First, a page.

Now read the description of the main character that the author herself gives on her blog:
Micah is black with nappy hair which she wears natural and short.Now look at the cover again. Erm . . . that's what you might call a fundamental disconnect.
There have been kerfuffles before, but this time even PW caught wind of it. They went asking around and got this shriek-worthy quote:
“The entire premise of this book is about a compulsive liar,” said Melanie Cecka, publishing director of Bloomsbury Children’s Books USA and Walker Books for Young Readers, who worked on Liar. “Of all the things you’re going to choose to believe of her, you’re going to choose to believe she was telling the truth about race?”In a word? YES. There are unreliable narrators and then there's just a big ol' mess where nothing hangs together. What makes unreliable narrators so tricky for readers is that there's truth and lies all mixed together. If you make it all lies, then, well, let Justine tell you:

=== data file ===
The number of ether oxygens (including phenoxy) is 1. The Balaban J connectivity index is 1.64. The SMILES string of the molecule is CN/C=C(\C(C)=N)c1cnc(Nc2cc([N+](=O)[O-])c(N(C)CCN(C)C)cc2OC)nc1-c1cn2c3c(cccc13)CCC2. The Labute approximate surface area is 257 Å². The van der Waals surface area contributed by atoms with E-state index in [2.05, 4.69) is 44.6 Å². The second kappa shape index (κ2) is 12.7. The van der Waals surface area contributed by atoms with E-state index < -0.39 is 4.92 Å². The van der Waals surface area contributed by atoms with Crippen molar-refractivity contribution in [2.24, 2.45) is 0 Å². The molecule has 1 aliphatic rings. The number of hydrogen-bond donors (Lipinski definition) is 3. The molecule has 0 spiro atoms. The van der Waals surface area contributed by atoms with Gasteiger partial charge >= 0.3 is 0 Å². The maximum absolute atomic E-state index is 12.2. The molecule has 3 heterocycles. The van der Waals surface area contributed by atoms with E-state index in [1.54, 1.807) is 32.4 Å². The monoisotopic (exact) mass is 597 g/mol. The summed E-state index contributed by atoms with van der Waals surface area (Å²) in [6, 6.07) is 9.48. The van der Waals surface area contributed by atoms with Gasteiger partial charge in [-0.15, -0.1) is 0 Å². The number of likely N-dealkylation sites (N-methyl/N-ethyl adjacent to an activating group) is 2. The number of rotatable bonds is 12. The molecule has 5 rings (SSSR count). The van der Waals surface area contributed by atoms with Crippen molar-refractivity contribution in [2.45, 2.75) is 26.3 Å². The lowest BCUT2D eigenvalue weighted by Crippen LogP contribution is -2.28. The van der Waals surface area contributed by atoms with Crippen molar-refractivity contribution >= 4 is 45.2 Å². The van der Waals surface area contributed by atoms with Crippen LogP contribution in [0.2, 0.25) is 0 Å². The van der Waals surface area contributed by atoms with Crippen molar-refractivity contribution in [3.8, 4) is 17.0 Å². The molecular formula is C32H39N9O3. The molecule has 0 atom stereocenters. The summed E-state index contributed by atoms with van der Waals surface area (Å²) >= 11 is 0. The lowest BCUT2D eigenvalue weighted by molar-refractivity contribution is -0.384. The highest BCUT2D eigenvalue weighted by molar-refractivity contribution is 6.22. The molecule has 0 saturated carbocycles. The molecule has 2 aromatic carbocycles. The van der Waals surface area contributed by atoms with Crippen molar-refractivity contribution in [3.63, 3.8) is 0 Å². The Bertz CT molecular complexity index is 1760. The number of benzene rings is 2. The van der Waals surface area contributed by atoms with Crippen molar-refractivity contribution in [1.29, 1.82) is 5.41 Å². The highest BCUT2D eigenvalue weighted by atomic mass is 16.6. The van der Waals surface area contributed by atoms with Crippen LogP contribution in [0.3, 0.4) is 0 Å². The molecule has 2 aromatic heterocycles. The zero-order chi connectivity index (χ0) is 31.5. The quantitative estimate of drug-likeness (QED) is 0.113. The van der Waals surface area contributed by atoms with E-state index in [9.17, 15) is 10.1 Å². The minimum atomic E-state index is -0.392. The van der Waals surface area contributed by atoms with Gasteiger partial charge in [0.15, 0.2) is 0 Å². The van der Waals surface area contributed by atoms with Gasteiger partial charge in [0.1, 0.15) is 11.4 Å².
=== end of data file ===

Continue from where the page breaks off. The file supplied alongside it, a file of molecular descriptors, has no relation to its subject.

One of the most upsetting impacts of the cover is that it’s led readers to question everything about Micah: If she doesn’t look anything like the girl on the cover maybe nothing she says is true. At which point the entire book, and all my hard work, crumbles.She goes on to position this misstep in a long history of white-washing covers and ghettoizing black fiction because "black fiction doesn't sell," and just why that perception doesn't hang together.
If you want to explore this even deeper, check out Jen Robinson's roundup or this post at BoingBoing, more particularly the comments. There's one comment that examines and deconstructs all those prior like a debate captain at a kindergarten roundup.